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Why McCain’s ‘Cap-and-Trade’ Won’t Work Nearly as Well as Obama’s

Robert Reich

With McCain now on board for a “cap-and-trade” system, it’s a certainty that we’ll have a president next year who wants to address global warming by imposing an overall cap on U.S. carbon emissions, which will drop annually. The “trade” part of the equation is that companies finding efficient ways to cut emissions can sell the unused portions of their permits to others.

But look more closely and you see a big difference between McCain and Obama (and HRC, for that matter)on how the permits are allocated. McCain’s proposal would give the lion’s share to companies that are now the biggest polluters. This does have some logic to it: after all, as the overall cap tightens each year, the biggest polluters face the largest challenges in cutting emissions.

By contrast, Senators Obama and Clinton have both proposed allocating permits through an auction. Under this system, every company – large or small – would have to buy rights to pollute. As a result, the biggest polluters would have to pay the most – thereby providing them with the greatest incentive to cut emissions right from the start. This makes more sense.

Remember, our atmosphere belongs to all of us. It seems only reasonable that polluters should have to pay to use it. The citizens of Alaska and Alberta, Canada get yearly dividends from the oil companies that take away their natural resources. Why shouldn’t the same principle apply when industries use the biggest common resource of all? The money they pay for permits could be returned as yearly dividends to every American family.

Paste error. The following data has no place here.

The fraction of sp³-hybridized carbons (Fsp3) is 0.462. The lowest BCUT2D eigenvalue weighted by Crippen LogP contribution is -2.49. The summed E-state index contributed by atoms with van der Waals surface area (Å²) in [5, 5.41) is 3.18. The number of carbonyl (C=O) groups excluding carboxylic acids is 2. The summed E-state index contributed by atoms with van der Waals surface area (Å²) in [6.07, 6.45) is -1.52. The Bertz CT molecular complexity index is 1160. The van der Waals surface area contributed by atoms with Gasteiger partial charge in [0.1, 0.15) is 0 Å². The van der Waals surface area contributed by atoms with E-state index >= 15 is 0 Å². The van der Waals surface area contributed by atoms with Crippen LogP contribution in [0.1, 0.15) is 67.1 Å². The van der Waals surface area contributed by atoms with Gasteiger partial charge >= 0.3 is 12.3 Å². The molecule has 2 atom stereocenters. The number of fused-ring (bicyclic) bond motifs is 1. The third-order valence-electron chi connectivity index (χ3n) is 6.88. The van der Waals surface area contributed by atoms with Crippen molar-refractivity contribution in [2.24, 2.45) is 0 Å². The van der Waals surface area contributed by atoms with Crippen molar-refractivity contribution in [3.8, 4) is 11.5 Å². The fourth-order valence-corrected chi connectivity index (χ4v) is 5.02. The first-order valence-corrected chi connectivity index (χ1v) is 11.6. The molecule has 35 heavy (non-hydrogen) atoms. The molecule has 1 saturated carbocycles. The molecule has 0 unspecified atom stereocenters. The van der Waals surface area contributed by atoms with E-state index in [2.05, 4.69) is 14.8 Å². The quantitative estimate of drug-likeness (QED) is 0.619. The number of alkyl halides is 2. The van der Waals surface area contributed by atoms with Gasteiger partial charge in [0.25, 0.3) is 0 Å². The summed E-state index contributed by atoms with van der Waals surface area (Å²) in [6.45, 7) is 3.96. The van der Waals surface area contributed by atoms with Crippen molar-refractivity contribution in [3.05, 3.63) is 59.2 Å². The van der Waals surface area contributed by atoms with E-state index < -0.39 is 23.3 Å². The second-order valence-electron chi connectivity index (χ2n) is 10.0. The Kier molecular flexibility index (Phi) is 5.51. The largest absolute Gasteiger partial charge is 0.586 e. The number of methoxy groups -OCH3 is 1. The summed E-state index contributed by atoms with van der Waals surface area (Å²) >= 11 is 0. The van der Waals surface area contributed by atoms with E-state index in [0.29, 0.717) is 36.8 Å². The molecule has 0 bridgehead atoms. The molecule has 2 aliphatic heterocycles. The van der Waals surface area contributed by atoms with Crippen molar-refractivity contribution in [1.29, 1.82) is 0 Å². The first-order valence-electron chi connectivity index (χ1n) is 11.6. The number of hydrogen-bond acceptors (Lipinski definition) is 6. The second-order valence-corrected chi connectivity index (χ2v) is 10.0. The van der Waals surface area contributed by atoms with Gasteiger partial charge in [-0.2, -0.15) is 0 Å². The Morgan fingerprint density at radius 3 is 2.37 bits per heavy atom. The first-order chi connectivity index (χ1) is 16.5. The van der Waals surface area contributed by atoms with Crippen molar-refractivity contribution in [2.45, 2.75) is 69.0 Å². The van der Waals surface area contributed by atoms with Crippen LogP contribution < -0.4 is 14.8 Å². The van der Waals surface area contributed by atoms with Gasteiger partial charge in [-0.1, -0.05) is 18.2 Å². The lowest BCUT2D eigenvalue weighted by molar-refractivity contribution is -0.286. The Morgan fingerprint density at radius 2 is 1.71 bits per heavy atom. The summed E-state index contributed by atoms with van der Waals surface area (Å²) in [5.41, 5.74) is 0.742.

Of course, if polluters have to pay for the right to pollute, some of these costs might be passed on to consumers in the form of higher prices. But the yearly dividend checks would offset any price increases.

So next time you hear about cap-and-trade, ask the all-important question: How are the permits allocated? A carbon auction gets my bid.

Robert B. Reich is Professor of Public Policy at the Goldman School of Public Policy at the University of California at Berkeley. He has served in three national administrations, most recently as secretary of labor under President Bill Clinton. He has written eleven books (including his most recent, Supercapitalism). Mr. Reich is co-founding editor of The American Prospect magazine. His weekly commentaries on public radio’s “Marketplace” are heard by nearly five million people. This entry originally appeared on his blog.

Copyright 2008 Robert B. Reich

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